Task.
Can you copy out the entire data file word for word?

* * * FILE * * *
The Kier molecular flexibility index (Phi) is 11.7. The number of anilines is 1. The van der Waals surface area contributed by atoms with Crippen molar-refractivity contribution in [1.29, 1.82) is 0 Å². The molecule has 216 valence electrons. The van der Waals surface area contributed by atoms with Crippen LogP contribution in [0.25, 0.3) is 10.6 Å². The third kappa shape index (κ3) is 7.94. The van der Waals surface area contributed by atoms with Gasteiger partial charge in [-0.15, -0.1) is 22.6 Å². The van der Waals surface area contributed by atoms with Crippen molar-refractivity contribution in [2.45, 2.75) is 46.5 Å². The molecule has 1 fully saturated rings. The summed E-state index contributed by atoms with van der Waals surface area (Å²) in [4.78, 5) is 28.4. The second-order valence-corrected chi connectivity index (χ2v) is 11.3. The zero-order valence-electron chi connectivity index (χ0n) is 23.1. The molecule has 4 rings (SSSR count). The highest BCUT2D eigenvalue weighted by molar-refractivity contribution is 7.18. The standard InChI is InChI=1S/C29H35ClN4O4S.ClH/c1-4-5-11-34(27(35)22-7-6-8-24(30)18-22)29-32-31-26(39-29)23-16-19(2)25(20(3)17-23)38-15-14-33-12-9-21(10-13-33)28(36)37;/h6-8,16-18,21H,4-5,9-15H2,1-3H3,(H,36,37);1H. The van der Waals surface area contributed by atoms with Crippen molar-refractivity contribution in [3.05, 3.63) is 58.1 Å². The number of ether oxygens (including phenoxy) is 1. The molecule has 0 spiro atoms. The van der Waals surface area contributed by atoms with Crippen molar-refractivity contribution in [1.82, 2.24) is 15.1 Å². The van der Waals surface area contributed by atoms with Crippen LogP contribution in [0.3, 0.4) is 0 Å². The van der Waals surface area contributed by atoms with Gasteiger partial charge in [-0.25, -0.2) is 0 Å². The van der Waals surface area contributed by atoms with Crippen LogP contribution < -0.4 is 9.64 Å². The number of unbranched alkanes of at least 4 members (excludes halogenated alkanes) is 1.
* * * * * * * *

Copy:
The Kier molecular flexibility index (Phi) is 11.7. The number of anilines is 1. The van der Waals surface area contributed by atoms with Crippen molar-refractivity contribution in [1.29, 1.82) is 0 Å². The molecule has 216 valence electrons. The van der Waals surface area contributed by atoms with Crippen LogP contribution in [0.25, 0.3) is 10.6 Å². The third kappa shape index (κ3) is 7.94. The van der Waals surface area contributed by atoms with Gasteiger partial charge in [-0.15, -0.1) is 22.6 Å². The van der Waals surface area contributed by atoms with Crippen molar-refractivity contribution in [2.45, 2.75) is 46.5 Å². The molecule has 1 fully saturated rings. The summed E-state index contributed by atoms with van der Waals surface area (Å²) in [4.78, 5) is 28.4. The second-order valence-corrected chi connectivity index (χ2v) is 11.3. The zero-order valence-electron chi connectivity index (χ0n) is 23.1. The molecule has 4 rings (SSSR count). The highest BCUT2D eigenvalue weighted by molar-refractivity contribution is 7.18. The standard InChI is InChI=1S/C29H35ClN4O4S.ClH/c1-4-5-11-34(27(35)22-7-6-8-24(30)18-22)29-32-31-26(39-29)23-16-19(2)25(20(3)17-23)38-15-14-33-12-9-21(10-13-33)28(36)37;/h6-8,16-18,21H,4-5,9-15H2,1-3H3,(H,36,37);1H. The van der Waals surface area contributed by atoms with Crippen molar-refractivity contribution in [3.05, 3.63) is 58.1 Å². The number of ether oxygens (including phenoxy) is 1. The molecule has 0 spiro atoms. The van der Waals surface area contributed by atoms with Crippen molar-refractivity contribution in [1.82, 2.24) is 15.1 Å². The van der Waals surface area contributed by atoms with Crippen LogP contribution in [0.3, 0.4) is 0 Å². The van der Waals surface area contributed by atoms with Gasteiger partial charge in [-0.25, -0.2) is 0 Å². The van der Waals surface area contributed by atoms with Crippen LogP contribution < -0.4 is 9.64 Å². The number of unbranched alkanes of at least 4 members (excludes halogenated alkanes) is 1.